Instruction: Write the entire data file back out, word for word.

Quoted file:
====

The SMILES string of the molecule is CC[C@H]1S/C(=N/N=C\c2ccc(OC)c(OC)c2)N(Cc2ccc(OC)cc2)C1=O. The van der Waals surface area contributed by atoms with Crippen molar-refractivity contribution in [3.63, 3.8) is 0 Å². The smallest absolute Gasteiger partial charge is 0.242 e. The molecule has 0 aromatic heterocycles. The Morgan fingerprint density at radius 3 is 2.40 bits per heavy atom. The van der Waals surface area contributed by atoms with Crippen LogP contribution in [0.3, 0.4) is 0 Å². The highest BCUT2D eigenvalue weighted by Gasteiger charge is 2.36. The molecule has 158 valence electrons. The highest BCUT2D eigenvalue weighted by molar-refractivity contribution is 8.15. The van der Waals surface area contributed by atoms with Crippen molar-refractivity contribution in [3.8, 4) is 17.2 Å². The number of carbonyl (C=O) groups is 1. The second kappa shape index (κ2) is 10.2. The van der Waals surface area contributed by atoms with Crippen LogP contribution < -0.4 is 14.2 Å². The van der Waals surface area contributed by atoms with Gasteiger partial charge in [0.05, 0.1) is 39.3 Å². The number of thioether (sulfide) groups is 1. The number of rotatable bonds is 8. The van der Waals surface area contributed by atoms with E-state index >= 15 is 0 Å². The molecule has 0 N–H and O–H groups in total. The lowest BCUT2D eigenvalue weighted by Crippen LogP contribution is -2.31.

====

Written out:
The SMILES string of the molecule is CC[C@H]1S/C(=N/N=C\c2ccc(OC)c(OC)c2)N(Cc2ccc(OC)cc2)C1=O. The van der Waals surface area contributed by atoms with Crippen molar-refractivity contribution in [3.63, 3.8) is 0 Å². The smallest absolute Gasteiger partial charge is 0.242 e. The molecule has 0 aromatic heterocycles. The Morgan fingerprint density at radius 3 is 2.40 bits per heavy atom. The van der Waals surface area contributed by atoms with Crippen LogP contribution in [0.3, 0.4) is 0 Å². The highest BCUT2D eigenvalue weighted by Gasteiger charge is 2.36. The molecule has 158 valence electrons. The highest BCUT2D eigenvalue weighted by molar-refractivity contribution is 8.15. The van der Waals surface area contributed by atoms with Crippen molar-refractivity contribution in [3.8, 4) is 17.2 Å². The number of carbonyl (C=O) groups is 1. The second kappa shape index (κ2) is 10.2. The van der Waals surface area contributed by atoms with Crippen LogP contribution < -0.4 is 14.2 Å². The van der Waals surface area contributed by atoms with Gasteiger partial charge in [0.05, 0.1) is 39.3 Å². The number of thioether (sulfide) groups is 1. The number of rotatable bonds is 8. The van der Waals surface area contributed by atoms with E-state index >= 15 is 0 Å². The molecule has 0 N–H and O–H groups in total. The lowest BCUT2D eigenvalue weighted by Crippen LogP contribution is -2.31.